Larsen was my favorite antenna vendor, and I was in regular contact with my connection at the Vancouver Washington company throughout the Winnebiko II and BEHEMOTH projects. I even dropped by for a visit, giving a presentation for employees and interviewing with the local paper. This piece is in a Larsen house organ, and was published during the tour around the US just before I landed in Silicon Valley and dove into the third and final version of the bike. 

Steve Roberts, a free-wheeling writer and electronics aficionado, has concocted a unique computerized bicycle he uses as an office while traveling around the country covering stories. Roberts’ Winnebiko is the amazing fulfillment of his boyhood dreams as a WN4 and irrepressible cyclist… and he has pedaled over 16,000 miles.

Roberts’ high tech office rests securely on a custom designed, 275 pound recumbent bicycle with a special 54 speed transmission. The bike is driven by dual high output (but very hairy, low tech) legs.

At the Larsen booth – 1988 ARRL National Convention in Portland. The fellow with the tie is Larsen’s David Phemister.

Power for the impressive array of electronic equipment is supplied by a pair of solar panels which produce twenty watts in full sun and charge seventeen amp hours of batteries.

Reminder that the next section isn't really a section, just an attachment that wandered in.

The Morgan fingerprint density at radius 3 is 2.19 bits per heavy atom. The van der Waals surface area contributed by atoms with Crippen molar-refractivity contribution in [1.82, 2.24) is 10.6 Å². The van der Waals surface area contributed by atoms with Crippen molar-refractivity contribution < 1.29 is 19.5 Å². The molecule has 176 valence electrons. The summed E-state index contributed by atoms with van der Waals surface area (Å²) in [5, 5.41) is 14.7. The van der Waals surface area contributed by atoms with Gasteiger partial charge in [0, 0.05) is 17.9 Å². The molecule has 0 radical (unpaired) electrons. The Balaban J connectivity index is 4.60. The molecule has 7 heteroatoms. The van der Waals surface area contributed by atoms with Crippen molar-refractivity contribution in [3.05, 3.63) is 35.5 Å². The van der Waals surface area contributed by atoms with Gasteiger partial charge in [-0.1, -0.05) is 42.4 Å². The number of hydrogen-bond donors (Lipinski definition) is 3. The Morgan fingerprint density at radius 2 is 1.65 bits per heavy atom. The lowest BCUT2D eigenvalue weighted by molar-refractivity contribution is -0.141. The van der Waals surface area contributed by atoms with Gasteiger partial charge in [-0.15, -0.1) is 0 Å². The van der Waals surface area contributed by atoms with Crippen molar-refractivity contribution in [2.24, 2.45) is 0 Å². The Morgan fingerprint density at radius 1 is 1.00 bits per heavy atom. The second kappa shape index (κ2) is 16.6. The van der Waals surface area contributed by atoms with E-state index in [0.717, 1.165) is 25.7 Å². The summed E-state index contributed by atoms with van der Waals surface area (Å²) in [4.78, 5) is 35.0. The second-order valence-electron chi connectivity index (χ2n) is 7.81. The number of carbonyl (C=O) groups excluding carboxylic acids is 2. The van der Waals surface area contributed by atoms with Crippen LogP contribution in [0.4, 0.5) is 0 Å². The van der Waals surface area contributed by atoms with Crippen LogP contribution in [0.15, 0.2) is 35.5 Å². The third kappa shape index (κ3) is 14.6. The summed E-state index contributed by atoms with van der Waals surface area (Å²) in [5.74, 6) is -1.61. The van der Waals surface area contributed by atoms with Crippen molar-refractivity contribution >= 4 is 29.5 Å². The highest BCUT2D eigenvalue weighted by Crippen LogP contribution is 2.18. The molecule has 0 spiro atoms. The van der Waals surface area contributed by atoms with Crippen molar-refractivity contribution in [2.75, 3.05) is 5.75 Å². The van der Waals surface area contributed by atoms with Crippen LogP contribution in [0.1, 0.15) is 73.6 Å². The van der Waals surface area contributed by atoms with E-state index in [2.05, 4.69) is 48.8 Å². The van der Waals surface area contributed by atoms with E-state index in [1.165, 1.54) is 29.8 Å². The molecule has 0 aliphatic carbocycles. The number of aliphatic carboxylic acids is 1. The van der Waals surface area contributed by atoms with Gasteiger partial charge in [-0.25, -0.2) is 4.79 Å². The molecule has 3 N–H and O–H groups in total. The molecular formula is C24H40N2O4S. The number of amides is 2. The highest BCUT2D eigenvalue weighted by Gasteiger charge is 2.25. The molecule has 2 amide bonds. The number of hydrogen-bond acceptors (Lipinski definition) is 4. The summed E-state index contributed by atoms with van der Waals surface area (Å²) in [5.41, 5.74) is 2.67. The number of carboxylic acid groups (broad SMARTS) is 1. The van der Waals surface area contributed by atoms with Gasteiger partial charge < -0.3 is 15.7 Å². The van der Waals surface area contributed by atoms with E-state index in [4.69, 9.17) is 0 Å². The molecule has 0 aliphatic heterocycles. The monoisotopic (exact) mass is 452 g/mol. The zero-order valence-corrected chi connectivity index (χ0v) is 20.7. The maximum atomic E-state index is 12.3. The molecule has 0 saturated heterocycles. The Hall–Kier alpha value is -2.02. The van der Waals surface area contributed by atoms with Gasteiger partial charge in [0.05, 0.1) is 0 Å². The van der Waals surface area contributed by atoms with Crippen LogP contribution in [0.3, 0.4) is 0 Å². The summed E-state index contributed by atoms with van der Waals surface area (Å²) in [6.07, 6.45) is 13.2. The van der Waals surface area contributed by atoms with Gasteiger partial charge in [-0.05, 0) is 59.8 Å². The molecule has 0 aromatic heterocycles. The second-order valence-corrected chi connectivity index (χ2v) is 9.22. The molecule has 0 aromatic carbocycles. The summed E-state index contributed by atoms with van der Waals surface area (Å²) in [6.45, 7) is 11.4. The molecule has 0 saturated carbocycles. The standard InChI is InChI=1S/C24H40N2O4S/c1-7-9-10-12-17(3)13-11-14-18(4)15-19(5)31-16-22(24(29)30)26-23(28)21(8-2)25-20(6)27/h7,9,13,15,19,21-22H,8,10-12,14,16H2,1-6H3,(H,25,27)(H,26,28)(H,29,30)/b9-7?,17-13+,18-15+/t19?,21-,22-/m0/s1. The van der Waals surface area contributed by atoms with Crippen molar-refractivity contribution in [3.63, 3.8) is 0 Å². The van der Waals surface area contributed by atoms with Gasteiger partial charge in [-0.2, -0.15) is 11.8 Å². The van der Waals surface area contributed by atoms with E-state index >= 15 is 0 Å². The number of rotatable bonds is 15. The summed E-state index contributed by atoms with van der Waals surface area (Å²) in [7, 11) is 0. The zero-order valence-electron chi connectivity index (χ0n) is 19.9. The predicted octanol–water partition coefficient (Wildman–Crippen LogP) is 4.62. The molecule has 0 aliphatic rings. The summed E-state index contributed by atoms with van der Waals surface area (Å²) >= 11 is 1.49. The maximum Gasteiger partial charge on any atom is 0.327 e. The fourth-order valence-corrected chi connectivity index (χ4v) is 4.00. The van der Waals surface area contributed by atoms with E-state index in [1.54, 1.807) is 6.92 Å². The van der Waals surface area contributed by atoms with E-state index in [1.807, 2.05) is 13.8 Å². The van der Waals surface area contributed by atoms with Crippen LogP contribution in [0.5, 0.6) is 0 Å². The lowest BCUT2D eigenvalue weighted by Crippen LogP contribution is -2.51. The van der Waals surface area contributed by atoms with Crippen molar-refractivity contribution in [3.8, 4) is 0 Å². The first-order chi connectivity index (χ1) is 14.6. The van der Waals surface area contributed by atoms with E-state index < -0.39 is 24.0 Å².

The electronic gear is extensive and innovatively employed. Roberts’ word processing and computing needs are met by an HP portable computer and three megabytes of memory aided by a handlebar keyboard and four other processors. Mounted in easy view up front is a station console which includes an FT 290R Yaesu two meter radio and a Pac-Comm Micropower-2 TNC. Related devices include a digital shortwave receiver, an Oki cellular phone, a Sony Watchman micro-TV, a complete HF ham station, a VHF weather radio, and an FM stereo for mental relief when puffing up steep grades.

Of course, Roberts selected Larsen antennas for maximum performance. The MHW 150 half-wave ensures best gain without an available ground plane, and during his recent visit to the Larsen plant in Vancouver, Washington, he added an EF-825 cellular phone whip and a YA5-806, 6-element 850 MHz beam for the boonies. Larsen is one of 90 equipment sponsors who make this unique vehicle possible.

Roberts, who describes himself as “a high-tech nomad, dedicated networker, and information junkie,” writes a regular column for 73 Magazine and is the author of a new book, Computing Across America: The Bicycle Odyssey of a High-Tech Nomad.